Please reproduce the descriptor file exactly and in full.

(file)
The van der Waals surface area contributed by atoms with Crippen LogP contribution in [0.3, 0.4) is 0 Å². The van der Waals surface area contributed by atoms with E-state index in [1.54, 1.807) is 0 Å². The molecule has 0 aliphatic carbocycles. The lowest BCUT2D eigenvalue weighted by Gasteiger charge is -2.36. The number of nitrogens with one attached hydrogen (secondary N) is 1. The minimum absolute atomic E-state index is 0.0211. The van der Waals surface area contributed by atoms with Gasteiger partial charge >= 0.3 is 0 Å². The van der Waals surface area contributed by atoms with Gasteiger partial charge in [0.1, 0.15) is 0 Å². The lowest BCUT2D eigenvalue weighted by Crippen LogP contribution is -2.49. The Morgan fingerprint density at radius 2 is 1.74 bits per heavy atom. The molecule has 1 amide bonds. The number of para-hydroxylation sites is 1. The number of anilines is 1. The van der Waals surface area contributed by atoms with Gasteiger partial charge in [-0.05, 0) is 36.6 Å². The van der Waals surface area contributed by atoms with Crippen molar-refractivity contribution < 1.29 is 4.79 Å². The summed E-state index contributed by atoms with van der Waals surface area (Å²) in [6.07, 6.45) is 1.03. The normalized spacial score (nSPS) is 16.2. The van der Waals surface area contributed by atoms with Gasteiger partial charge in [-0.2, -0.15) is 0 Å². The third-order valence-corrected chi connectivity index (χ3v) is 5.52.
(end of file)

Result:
The van der Waals surface area contributed by atoms with Crippen LogP contribution in [0.3, 0.4) is 0 Å². The van der Waals surface area contributed by atoms with E-state index in [1.54, 1.807) is 0 Å². The molecule has 0 aliphatic carbocycles. The lowest BCUT2D eigenvalue weighted by Gasteiger charge is -2.36. The number of nitrogens with one attached hydrogen (secondary N) is 1. The minimum absolute atomic E-state index is 0.0211. The van der Waals surface area contributed by atoms with Gasteiger partial charge >= 0.3 is 0 Å². The van der Waals surface area contributed by atoms with Gasteiger partial charge in [0.1, 0.15) is 0 Å². The lowest BCUT2D eigenvalue weighted by Crippen LogP contribution is -2.49. The Morgan fingerprint density at radius 2 is 1.74 bits per heavy atom. The molecule has 1 amide bonds. The number of para-hydroxylation sites is 1. The number of anilines is 1. The van der Waals surface area contributed by atoms with Gasteiger partial charge in [-0.05, 0) is 36.6 Å². The van der Waals surface area contributed by atoms with Crippen molar-refractivity contribution < 1.29 is 4.79 Å². The summed E-state index contributed by atoms with van der Waals surface area (Å²) in [6.07, 6.45) is 1.03. The normalized spacial score (nSPS) is 16.2. The van der Waals surface area contributed by atoms with Gasteiger partial charge in [-0.2, -0.15) is 0 Å². The third-order valence-corrected chi connectivity index (χ3v) is 5.52.